More talk about grass, vehicles in Cranberry

High grass and abandoned vehicles, two topics addressed in a shelved Cranberry Township property maintenance code, were debated at a township supervisors meeting Thursday.

A decision by the supervisors on whether to adopt a new property maintenance code, a contentious proposal that has drawn vehement opposition as well as support from township residents, was tabled in May.

At the time, supervisors Harold Best, Fred Buckholtz and Jerry Brosius said they would review the code for potential changes and revisit the subject at a later date.

On Thursday, Ben Breniman, the code enforcement and zoning officer for the township, submitted a code document that he described as containing “no substantial changes” to the supervisors.

“I’m trying to bring it back to the forefront to see what your intentions are,” said Breniman.

One issue that was raised Thursday focused on keeping grass cut within a certain height. When asked by Brosius if the provision had been eliminated from the code, Breniman said “the vegetation part” could be dropped.

“It seems a little stiff to have a $300 fine, up to $1,000, for not mowing grass … (and) then threatening to send someone to jail,” said Brosius. “I’d approve (the code) with modification, maybe a $100 fine, and take out the imprisonment.”

While Best noted that lawn maintenance “is important to some people,” he suggested that the restriction be in place only for areas zoned R-2, or more densely populated urban areas. Breniman cautioned that he was unsure whether “the township can differentiate in zones.”

Best said the supervisors would review a revised property maintenance code and then submit it to legal counsel for a final scrutiny. At some point, he said, the township will schedule a public hearing to discuss the proposed version.

Devaluing property

A second issue that deals with rules applying to non-registered or inoperable vehicles that are on private property that can be seen from a roadway drew criticism from Jen Lavrich.

She told supervisors that neighbors along a one-lane private road where she lives have recently “lined up three vehicles and a pile of junk” on the roadway.

As the township’s pending property maintenance code applies only to vehicles that can be seen from a public roadway, Lavrich said, “You cannot have rules for some and not for all.”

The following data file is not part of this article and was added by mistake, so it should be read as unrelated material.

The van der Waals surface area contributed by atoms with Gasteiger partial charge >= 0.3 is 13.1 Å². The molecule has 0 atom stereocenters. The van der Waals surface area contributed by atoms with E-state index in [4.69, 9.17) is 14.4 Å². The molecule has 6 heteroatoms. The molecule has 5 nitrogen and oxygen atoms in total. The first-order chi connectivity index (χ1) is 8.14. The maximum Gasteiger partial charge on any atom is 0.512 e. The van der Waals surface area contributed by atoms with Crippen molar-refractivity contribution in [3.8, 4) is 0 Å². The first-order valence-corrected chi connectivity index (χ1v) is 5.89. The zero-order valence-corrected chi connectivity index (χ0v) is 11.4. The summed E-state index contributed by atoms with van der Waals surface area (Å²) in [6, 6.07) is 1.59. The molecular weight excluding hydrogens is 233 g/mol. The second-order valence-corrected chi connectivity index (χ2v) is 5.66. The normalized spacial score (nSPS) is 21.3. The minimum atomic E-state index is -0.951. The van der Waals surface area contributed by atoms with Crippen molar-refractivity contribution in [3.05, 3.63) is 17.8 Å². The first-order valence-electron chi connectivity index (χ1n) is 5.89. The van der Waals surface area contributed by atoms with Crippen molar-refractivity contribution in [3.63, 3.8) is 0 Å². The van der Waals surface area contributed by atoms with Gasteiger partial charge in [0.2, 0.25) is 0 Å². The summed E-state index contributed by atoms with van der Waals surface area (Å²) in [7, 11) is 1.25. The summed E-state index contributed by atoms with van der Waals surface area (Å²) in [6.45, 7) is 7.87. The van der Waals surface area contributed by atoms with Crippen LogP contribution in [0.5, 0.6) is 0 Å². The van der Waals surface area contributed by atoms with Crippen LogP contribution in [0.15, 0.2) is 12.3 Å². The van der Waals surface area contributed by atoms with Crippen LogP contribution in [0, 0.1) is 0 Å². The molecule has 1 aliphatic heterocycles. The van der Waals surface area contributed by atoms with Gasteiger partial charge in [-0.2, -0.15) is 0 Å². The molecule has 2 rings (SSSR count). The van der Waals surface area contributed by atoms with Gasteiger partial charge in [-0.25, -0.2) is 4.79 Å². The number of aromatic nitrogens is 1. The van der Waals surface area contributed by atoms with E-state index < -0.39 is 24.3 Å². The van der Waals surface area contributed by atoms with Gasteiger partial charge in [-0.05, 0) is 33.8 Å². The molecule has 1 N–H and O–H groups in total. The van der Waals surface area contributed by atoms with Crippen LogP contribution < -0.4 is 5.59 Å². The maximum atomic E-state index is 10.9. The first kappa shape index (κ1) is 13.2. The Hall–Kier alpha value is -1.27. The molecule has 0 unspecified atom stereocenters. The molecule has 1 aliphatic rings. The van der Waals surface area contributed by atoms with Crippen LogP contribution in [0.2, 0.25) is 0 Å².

Referring to an ordinance enacted by a neighboring township, Lavrich said that provision prohibits abandoned vehicles being placed “on public and private roads.”

“You just can’t do it from what you can see from a (public) road,” she said.

In response, Breniman said he could “tweak” the proposed Cranberry code to note unregistered/inoperable vehicles could not be situated on “any or all roads, whether public or private.”

On the abandoned vehicle issue, township resident Barrie Brancato said the presence of unregistered vehicles “devalues property” and said, “That’s not fair. They need completely hidden or sheltered.”

Her comment drew a response from Matt McSparren, a township resident who owns a farm.

“I understand there are some issues about blight in the township. But, I don’t know a farmer who can put all their equipment in buildings. There has to be another way,” he said.

Best pointed out there is a farm exemption in the proposed code that if equipment is used on an annual basis the abandoned vehicle restriction does not apply. That led to further discussion, though, about other township businesses that store inventory or parts outside.

Best, repeating that changes can still be made in the proposed code, told the audience, “We will take your comments into consideration.”

In other business Thursday, Breniman told the supervisors that eight building permits with an estimated construction value of $313,125 were filed in June. Of that amount, $285,000 was pegged to a project to change all signage at the UPMC Northwest hospital.

Ted Williams, the township road supervisor, said crews spent nine days repairing storm damage incurred last week.

“We also spread limestone dust for three days,” he said. “The hot weather makes the (road) oil get slippery.”

Mike Erwin said the July storms also kept his crews busy. Lightning hit the water plant on Pennsylvania Avenue and caused damage. Two transformers inside the plant were taken out and a motor was destroyed.